The story to follow deals with a Sunshine Law suite filled by Bloomberg against the Fed. As it stands, the Fed has loaned well over a trillion ($1,000,000,000,000) to various financial institutions in the United States. These loans were not made with Congressional authority, nor any legislative oversight. Furthermore, now that the Fed has made these loans accepting Lord only knows for collateral, non one... NO ONE can find out who the loans were made to, nor the collateral that was used as security for the loan. While the Fed is using the official excuse as "trade secrets" for non-disclosure, when it is OUR money and OUR debt, every single American deserves to know. And this is why governments need transparency!!! I will once again write every Congressman I can reach... I beg each reader of this blog to do the same!!!

Stock Watch
Unemployment revisions suggest that the numbers will always be estimated on the low end... revised a week later as to help cushion the real blow. No sense on hitting XLY or XLI yet, but I will start bidding on June puts. Wynn and MCRI still stand as slam dunks here. I am increasingly suspicious that inflation, once America's leading export could well be replaced with deflation. Even though treasuries are at historic lows, there is more to be said on this subject. Shorting the dollar may be another play in the deflation scenario. UDN is a consideration as well.

Tuesday, December 9, 2008

Wal-Mart's Wisdom... Sin City Silence... Commercial Real Estate Re-Visited...

Cash is king... just ask Wal-Mart. The retailing giant made an announcement today that they are holding on to cash, and putting share buy-backs on hold. While investors have been rewarded a whopping 18% for holding Wal-Mart for the last year, even the master of retail sees the significance of putting additional share buy-backs on hold. Currently, Wal-Mart has $5 billion allocated toward additional buybacks. Could it be that the cash-rich retail giant for-sees big problems for the American consumer? Could Wal-Mart set another troubling trend for Wall Street bulls? This could well be the green light to short the !@#$@% out of any retailer that has seen a bump... the all-around play could be XLY. I was looking for an additional "feel good" run for shorting this one again... I will look to buy on any tick to the upside...6/15s are an idea. I have also considered some specialty retailers like TIF.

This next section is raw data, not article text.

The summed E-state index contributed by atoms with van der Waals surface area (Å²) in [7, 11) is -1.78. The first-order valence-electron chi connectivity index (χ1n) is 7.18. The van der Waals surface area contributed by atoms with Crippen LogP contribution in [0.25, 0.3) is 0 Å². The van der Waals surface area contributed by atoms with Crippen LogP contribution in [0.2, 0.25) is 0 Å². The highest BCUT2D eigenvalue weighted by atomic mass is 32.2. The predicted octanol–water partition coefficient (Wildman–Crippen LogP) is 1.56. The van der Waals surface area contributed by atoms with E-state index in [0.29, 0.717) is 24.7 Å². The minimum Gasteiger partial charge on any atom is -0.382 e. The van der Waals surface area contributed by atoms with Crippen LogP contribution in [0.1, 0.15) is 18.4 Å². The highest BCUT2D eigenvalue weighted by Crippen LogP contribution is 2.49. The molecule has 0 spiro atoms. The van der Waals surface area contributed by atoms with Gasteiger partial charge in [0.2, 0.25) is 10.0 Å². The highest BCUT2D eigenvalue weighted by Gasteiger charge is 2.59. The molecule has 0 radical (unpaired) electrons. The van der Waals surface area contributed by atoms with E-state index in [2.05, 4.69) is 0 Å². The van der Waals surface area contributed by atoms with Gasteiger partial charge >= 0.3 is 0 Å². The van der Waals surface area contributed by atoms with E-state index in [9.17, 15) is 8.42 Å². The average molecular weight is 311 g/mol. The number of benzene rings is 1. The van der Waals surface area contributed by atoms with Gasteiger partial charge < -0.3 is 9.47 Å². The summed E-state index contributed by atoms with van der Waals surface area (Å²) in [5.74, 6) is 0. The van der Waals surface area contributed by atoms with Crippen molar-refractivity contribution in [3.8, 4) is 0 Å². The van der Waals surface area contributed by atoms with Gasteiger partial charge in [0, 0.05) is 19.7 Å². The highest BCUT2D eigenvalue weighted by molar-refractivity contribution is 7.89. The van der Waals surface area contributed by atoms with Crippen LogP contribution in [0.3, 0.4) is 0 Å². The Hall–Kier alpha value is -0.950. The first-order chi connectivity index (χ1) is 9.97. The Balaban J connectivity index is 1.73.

Some people call in discretionary consumer spending. Others call is play money... Whatever you want to call it money is not getting spent in places like Las Vegas. With convention bookings down by more than 18%, Las Vegas in no longer the impervious desert recession-proof oasis that it used to be. The Gaming conventions that meet in Sin City this week will find little solace in the current economic climate. After all, gaming in the United States could well be coming to a whimpering end. "This is as bad as it has ever been from a consumer-confidence standpoint," said Jim Murren, president and chief operating officer of MGM Mirage. "We have had a few recessions here in the past, but none as severe as the one we are in right now." While we have seen a covering rally for stocks of late, rest assured... Casino and gaming equipment makers are in for the beating of their lives. Cheap credit rates... and infrastructure projects will do nothing to help these places out. And 80% of the stimulus checks that Obama and friends will pass out as already been spent! I have seen WYNN taking a severe beating only to rally back. I believe this is another entry to to add additional contracts to my 3/30s put position. MCRI which has a projected earnings growth rate of 16% will see a reversal that could well lead them to negative growth. Unlike Las Vegas, MCRI has exposure in Reno... and NO ONE goes to Reno for gambling. Furthermore, MCRI's recent rally can be directly attributed to a covering rally. There will be no good news to come out of Las Vegas a.k.a. the epicenter of the foreclosure crisis. As one cab driver said, "It is worse than after 9/11."